Sailing with Charlie: Wine

For all those in the luxury yacht chartering business a new trend is developing: ‘Undersea Wine.’ When Charlie was growing up in England in the hotel business some sixty years ago wine was an accompaniment to have with lunch or dinner and usually for special occasions. Choices were not difficult; it was white with fish or red with meat. It was a dry white with fish and sweet with dessert. Reds were either full bodied or light, depending on personal preference. French wines were almost exclusively served with a smattering of German – all others were considered inferior.

Graphics by Anouk Sylvestre
Graphics by Anouk Sylvestre

Fast forward a few decades and countries from all over the world were now producing very acceptable beverages. Sommeliers had to know their stuff as tasters were becoming more and more analytic and critical. Wine tastings became fashionable and it was no longer ‘rich and full bodied’ but more like ‘well matured with a hint of peach and strawberry with notes of leather and tobacco with a pleasing after taste of a wafting moorland breeze,’ for instance. 

A Pinot Noir might be described as follows : ‘A full-bodied textured wine with hints of violets and lavender with red fruits like raspberries and cactus. As this wine ages it gets spicier with notes of mint and cinnamon. A nose of barnyard may be detected as the aging advances.’ Perhaps it was where the expert taster was standing. Tip: stand clear of the toilet door.

There’s one wine that was described as ‘vibrant with a complex nose that opens with floral, stone fruit and berry aromas – rose petal, violet, pomegranate, plum cherry, raspberry, black currant, boysenberry – that deepen with spice and wood notes – cinnamon, white pepper, thyme, vanilla, cedar, sandalwood, chocolate. Gentle oak aging adds definition…’ It’s almost as if these experts are afraid they might have missed something. Charlie can offer a clue – grapes.

Now to ‘Undersea Wine.’ Wineries from Argentina, Spain, Portugal and even the UK are trying it. Various wines from sparkling to rich reds are sunk to varying depths and allowed to mature for perhaps a year or more. It’s becoming a niche trend and although some dismiss it as a marketing ploy, others are taking it seriously. Some tasters have noted a saline character while others emphasize that nothing can come in or out of the bottle – a little chicanery here no doubt. One expert sommelier was shocked when he found a tiny minnow in his glass of Undersea Merlot. He got his own back when he found the joker and mixed a spoonful of anchovy paste into his Pinot Noir. Yes, they can be a dodgy lot, these wine tasters.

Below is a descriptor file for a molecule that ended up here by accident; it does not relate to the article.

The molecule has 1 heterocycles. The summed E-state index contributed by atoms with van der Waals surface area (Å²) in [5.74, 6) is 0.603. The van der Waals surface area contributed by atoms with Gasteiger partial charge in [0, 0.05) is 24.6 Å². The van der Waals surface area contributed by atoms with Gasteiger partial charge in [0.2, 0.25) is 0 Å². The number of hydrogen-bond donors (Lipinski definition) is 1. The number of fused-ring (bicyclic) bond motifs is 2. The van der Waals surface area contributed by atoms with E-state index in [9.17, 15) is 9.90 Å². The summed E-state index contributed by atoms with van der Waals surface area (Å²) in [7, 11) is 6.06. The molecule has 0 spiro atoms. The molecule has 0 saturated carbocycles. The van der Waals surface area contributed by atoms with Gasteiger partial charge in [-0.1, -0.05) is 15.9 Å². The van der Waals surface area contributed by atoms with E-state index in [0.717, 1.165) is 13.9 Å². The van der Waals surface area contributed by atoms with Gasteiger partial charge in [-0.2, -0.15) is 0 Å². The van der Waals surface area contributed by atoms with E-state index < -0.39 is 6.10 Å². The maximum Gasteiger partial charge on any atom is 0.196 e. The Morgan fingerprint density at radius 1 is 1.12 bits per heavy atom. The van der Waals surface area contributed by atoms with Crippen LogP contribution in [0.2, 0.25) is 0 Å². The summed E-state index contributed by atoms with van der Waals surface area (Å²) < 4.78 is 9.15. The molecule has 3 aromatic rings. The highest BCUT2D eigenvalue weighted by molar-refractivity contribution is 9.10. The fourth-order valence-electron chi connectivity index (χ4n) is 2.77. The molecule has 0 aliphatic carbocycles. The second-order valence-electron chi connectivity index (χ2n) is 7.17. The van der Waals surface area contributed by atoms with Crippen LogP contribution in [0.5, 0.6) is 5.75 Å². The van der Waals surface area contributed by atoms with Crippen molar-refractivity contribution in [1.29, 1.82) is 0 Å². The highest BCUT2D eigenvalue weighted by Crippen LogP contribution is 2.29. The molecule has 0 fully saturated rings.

The overall conclusion is that a young wine can mature more quickly under the sea and produce a wine similar to a twenty-year vintage in a wine cellar. Critics describe a unique freshness and more fruit flavor, a certain vibrancy with a silkiness of texture. The reasons given are pressure, temperature, minimum light and ocean vibrations.

The marketing aspect is undeniable. Undersea bottles become encrusted with the calcium deposits and carbonates of various creatures like worms, barnacles and other minute organisms. This gives the impression of old, even ancient and something unique. An encrusted bottle served at the table will definitely elicit “ooohs” and “aaahs” and hopefully so will the taste. One thing’s for sure – it ain’t going to be cheap. Charlie’s waiting for the Jules Verne edition.

The idea of Undersea wine came from bottles salvaged from wrecks that tasters raved about. The Royal Mail Ship Rhone sank in 1867 in the Caribbean. Three years later a hard hat diver, Jeremiah Murphy, discovered the wine locker at a depth of 20 meters and brought up several bottles. He declared them to be as ‘good as new’ and happily consumed several bottles right then and there. (He may have been Irish). 

Even more impressive are the wines recovered from a Swedish freighter sunk in 1916. Divers discovered some 2.000 bottles of Heidsieck champagne some 80 years after the sinking of the vessel in the chilly waters of the Baltic Sea. Those lucky enough to sample the wine described it as being incredibly rich and complex, yet light-bodied, fresh and mellow. A taster commented that it was an elegant beverage with subtle toasty aromas with a hint of sweetness. Not a nose of barnyard or a drop of saline in sight… Some bottles sold to connoisseurs for thousands of dollars.

Back to luxury charter yachts in the Caribbean; here’s your chance. Select a couple of your favorite anchorages with wonderful sunset views. Buy several cases of reasonable champagne, place it in a crate and drop it down about 100-ft. Hide it in a cave or rock crevice and after a year you’ll have something unique for very special guests. 

And if you’re worried about its safety, tell Charlie where it’s hidden and he’ll keep an eye on it for you. 

Charlie has learned quite a bit about wine while researching this story. He likes the phrase coined by a leading expert – ‘Wine improves with age. The older I get the more I like it.

Julian_Putley
Julian Putley is the author of ‘The Drinking Man’s Guide to the BVI’, ‘Sunfun Calypso’, and ‘Sunfun Gospel’.